However on the client side, message processing is mostly proactive viz. you click on a button and your application uses Vorpal client to send out a message. Since there is no initializing the component context; you may actually be picking up artifacts from the previous processing cycle. What you have to do is to clear the component context before you perform your processing by calling ComponentContext.startProcessingCycle().

The following code shows you how you clear the component context on every button click

public void actionPerformed(ActionEvent aEvt) {

   String cmd = aEvt.getActionCommand();

   switch (cmd) {

      case “New Conversation”:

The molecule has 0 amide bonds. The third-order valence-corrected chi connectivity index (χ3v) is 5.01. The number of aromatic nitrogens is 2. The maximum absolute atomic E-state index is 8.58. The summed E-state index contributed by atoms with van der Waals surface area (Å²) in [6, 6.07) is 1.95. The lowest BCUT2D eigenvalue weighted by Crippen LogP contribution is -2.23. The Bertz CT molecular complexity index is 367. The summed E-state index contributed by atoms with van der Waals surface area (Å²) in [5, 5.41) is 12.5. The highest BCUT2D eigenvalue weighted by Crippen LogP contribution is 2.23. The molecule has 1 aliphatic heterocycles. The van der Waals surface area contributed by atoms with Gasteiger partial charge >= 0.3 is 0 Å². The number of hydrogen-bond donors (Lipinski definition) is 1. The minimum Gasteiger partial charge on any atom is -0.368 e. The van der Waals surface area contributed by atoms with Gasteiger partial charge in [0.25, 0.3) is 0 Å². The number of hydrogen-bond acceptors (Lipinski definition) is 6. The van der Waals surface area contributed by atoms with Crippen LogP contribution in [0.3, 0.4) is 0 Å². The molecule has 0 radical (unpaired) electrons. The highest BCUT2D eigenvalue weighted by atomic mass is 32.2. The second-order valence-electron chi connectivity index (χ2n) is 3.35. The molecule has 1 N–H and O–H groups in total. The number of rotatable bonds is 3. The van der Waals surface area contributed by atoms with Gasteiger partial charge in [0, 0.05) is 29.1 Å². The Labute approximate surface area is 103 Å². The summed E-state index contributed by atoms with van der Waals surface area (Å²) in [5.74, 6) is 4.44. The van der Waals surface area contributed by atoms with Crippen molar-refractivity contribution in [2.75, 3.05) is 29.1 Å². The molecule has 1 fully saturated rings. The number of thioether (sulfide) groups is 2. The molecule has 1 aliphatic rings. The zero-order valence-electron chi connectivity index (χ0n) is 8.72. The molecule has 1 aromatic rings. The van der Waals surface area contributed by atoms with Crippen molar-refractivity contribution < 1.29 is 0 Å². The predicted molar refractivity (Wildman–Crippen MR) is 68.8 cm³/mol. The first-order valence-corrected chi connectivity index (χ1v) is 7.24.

ComponentContext compCtx = MySingletons

               .getInstance().getComponentContext();

         compCtx.startProcessingCycle();

         Conversation conv = lookup(Conversation.class

               , new NamedQualifier(“__conversation__”));

         ConversationContext convCtx = lookup(

               ConversationContext.class);

         conv.begin();

         ResponseContext respCtx =

               new ResponseContext(…);

                    

         compCtx.send(respCtx);

         break;

      …

   }

}

private <T> T lookup(Class<T> type

      , Annotation… qualifiers) {

   T instance = null;

   BeanManager bm = MySingletons.getInstance();

   Bean<T> bean = (Bean<T>)bm.resolve(

         bm.getBeans(type, qualifiers));

   if (null != bean) {

      CreationalContext<T> ctx =